Final problem identification

1. Based on your group’s community observations (e.g. personal observations, supporting

documentation) and interviews:

a. What does the group conclude are the top two problems (Problem 1 and

Problem 2) this zone should focus on addressing first?

b. To what extent did information gathered through interviews inform the group’s

Problem 1 and Problem 2 identification? Explain.

c. To what extent did information gathered through observations inform the

group’s Problem 1 and Problem 2 identification? Explain.

d. Briefly discuss any relevant data (e.g. U.S. Census bureau, scholarly articles,

and/or organizational sources) that supports the group identifying Problem 1 and

Problem 2 as critical community issues.



This are the informations I have to be able to answer the problem Identification part

Geographic Overview

Area 3 is in zip code 77004, according to the United States zip codes website. This area is claimed to be occupied by predominantly African American young adults in their late twenties to early forties. This sector, which is small in comparison to other parts of the city, has a small number of families and is largely occupied by single adults.

Interview Recap

The interviews were done with a resident who has lived in the region for three years, a substitute teacher who has worked in the area for five years, and a nurse practitioner who has worked in her practice for two years. Mrs. Yusuf has been working as a nurse practitioner in the community for the past two years. Her practice benefits the community by providing services to low-income individuals as well as minority groups that are both underinsured and uninsured. After speaking with Mrs. Yusuf, it is clear that she believes the community’s weakness is occupational stress, but that the community’s engagement in dealing with power imbalances is a source of strength. Mrs. Yusuf believes that as a result of the COVID challenges, a Medicare-like healthcare system will and should emerge, allowing uninsured people to seek and receive medical care more readily, culminating in a future community transformation.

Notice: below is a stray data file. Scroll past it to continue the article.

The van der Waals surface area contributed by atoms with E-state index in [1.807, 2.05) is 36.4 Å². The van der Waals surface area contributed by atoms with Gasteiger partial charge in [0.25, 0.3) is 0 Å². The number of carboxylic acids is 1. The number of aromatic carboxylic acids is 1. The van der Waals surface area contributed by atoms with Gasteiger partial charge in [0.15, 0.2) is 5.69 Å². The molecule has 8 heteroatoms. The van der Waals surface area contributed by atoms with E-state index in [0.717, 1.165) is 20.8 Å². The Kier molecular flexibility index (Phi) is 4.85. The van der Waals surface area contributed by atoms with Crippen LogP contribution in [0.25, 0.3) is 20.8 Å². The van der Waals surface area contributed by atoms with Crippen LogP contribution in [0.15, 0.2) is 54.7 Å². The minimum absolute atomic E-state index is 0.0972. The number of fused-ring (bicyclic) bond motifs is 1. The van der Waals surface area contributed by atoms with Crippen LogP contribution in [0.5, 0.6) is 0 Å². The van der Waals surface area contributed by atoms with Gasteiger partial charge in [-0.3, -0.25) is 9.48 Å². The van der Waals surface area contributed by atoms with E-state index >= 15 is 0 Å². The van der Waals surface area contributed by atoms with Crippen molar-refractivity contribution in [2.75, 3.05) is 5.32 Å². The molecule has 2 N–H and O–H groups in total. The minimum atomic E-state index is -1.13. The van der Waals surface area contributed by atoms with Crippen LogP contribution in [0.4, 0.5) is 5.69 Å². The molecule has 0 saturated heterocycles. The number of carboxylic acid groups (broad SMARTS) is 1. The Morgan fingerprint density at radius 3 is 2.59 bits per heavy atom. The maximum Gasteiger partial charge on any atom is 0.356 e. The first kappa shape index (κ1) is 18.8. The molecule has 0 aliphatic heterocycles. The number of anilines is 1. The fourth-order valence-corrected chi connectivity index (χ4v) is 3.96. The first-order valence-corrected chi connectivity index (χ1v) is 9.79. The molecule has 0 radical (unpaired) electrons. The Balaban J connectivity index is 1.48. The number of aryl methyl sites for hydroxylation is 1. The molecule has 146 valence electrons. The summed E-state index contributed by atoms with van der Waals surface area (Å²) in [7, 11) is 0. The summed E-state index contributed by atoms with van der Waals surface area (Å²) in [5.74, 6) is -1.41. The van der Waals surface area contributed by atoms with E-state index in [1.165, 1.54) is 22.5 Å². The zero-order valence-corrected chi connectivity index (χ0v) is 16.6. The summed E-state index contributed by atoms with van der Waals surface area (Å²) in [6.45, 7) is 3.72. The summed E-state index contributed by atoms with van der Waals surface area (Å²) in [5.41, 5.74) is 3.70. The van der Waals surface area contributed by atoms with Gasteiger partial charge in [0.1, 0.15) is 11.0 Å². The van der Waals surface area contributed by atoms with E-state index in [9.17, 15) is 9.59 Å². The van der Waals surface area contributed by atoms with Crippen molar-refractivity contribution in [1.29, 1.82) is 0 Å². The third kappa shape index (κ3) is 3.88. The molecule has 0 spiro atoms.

Another interviewee is a three-year resident of the neighborhood who spends her free time delivering meals to the city’s homeless population. Ms. Jones grew up not far from her current residency and sees the community’s unity as a strength; yet, she sees the community’s weakness as the lack of funds available to help the homeless. She believes that a future transition for the community will be more unity in the majority of areas afflicted by homelessness. She also feels that if the community comes together, it will be able to form a partnership and approach the local government for support for the homeless.

The third interviewee is Ms. Martin, who has been a substitute teacher at the local schools for the past five years. Her hope for the future of the community is centered on the activities for school-aged youth. Ms. Martin believes that if school-based programs to empower children and encourage them to be positive members of society are sustained, the community will quickly change for the better. Ms. Martin is involved in the neighborhood through her church’s youth outreach program, and she sees the community’s new housing construction as a strength. She claims that a major problem is the lack of after-school programs and community resources.